Psalm 100–We Are His


The verses of this psalm strike a note of familiarity with the reader and the reason for this is twofold. The themes of praise for God, membership in His flock and the ultimate truth of His enduring love are all present. Because the truths present are all encompassing, the words of the psalm have made their way into countless hymns, choruses and prayers.

Shout for joy to the Lord, all the earth.

Worship the Lord with gladness;

come before him with joyful songs.

Know that the Lord is God.

Placed in the cultural context of Israel, there are also theological lessons that take root in the subconscious. The Lord is God, not one among many, not capricious and prone to tantrum as the imaginary gods of those surrounding Israel. Knowing this truth and the truths about God make worship and the joy inherent second nature. Unlike the way in which one might approach an idol—hoping but never knowing—approaching the gates of the Shepherd comes with assurance.

For the Lord is good and his love endures forever;

His faithfulness continues through all generations.

Assurance despite any temporary travail or circumstance comes through knowing God. The psalmist doesn’t speak from book knowledge here, he writes from the heart of one who has searched both his personal history and that of the people of Israel, knowing the peaks and valleys. Knowledge brings level to these ups and downs. Knowledge reminds us that time belongs to God and that the contours may only soften over time. Knowledge reminds us that we can still be joyful in this truth.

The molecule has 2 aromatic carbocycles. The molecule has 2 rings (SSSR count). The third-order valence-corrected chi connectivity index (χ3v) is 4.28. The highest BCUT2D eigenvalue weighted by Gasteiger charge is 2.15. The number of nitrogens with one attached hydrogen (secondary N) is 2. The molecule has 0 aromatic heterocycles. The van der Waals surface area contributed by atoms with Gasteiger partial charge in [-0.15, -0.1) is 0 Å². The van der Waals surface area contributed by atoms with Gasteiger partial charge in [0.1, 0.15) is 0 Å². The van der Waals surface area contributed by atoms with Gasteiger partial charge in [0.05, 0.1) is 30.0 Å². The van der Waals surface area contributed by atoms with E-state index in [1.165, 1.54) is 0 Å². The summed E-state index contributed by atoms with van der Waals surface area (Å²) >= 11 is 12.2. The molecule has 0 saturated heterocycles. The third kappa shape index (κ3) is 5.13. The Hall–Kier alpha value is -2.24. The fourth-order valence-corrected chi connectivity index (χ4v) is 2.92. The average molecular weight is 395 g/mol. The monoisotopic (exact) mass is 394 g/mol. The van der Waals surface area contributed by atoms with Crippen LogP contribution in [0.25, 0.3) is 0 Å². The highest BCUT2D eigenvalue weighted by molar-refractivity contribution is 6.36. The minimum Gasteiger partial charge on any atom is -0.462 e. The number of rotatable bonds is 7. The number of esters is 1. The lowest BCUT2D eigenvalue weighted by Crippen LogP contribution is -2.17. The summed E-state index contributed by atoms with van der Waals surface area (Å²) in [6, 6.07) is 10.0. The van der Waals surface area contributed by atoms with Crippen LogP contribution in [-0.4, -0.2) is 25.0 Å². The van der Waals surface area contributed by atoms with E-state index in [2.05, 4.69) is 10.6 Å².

Grace and peace to you.

image docman

Psalm 77 – I Cried Out to God to Hear Me

image I cried out to God for help; I cried out to God to hear me.

When I was in distress, I sought the Lord; at night I stretched out untiring hands

and my soul refused to be comforted. (Ps 77:1-2)

We are all familiar with these dark nights in which we cry out to the Lord but seem to receive not a word in return. Our distress deepens with the silence but moreover, our thoughts return to times of blessing. Why does God bless us here and leave us in distress there? These thoughts drive the psalmist to say:

I remembered you, O God, and I groaned; I mused, and my spirit grew faint.

You kept my eyes from closing; I was too troubled to speak.

I thought about the former days, the years of long ago;

I remembered my songs in the night.

My heart mused and my spirit inquired: “Will the Lord reject forever? Will he never show his favor again?” (vv 3-7)

Our greatest difficulty comes in the limited time span of our thoughts. We only see tomorrow and the end of our days but God looks into eternity. Our travails which seem unending and insurmountable to us are but a second in His vision. Our difficulty in facing the struggles of today is our inability to look beyond, to know a time when it will be all blessing and no sorrow. Can we look that far?

Grace and peace to you..

image by pshmell

Lent Spent with the Psalms Day Thirty One

image We plead with God for mercy and security, ratcheting up the intensity when we feel that we might be treading on especially dangerous ground. When the voices were raised to free Barabbas, there is no doubt for whom we would have been calling. Like the psalmist in Psalm 140, we see ourselves clearly on one side:

Rescue me, O Lord, from evil men; protect me from men of violence,

who devise evil plans in their hearts and stir up war every day. (vv 1-2)

Does the mirror tell a different story? The Cross offers salvation but it also acts like a mirror, requiring us to look deeply and to realize that we are the people of evil, the people who caused the Lord to be crucified. The observation of Lent is intended to focus our hearts on not only the glory of the resurrection but on the brokenness that lies within that made the Cross necessary. Perhaps our plea should be “Lord, rescue us from ourselves.”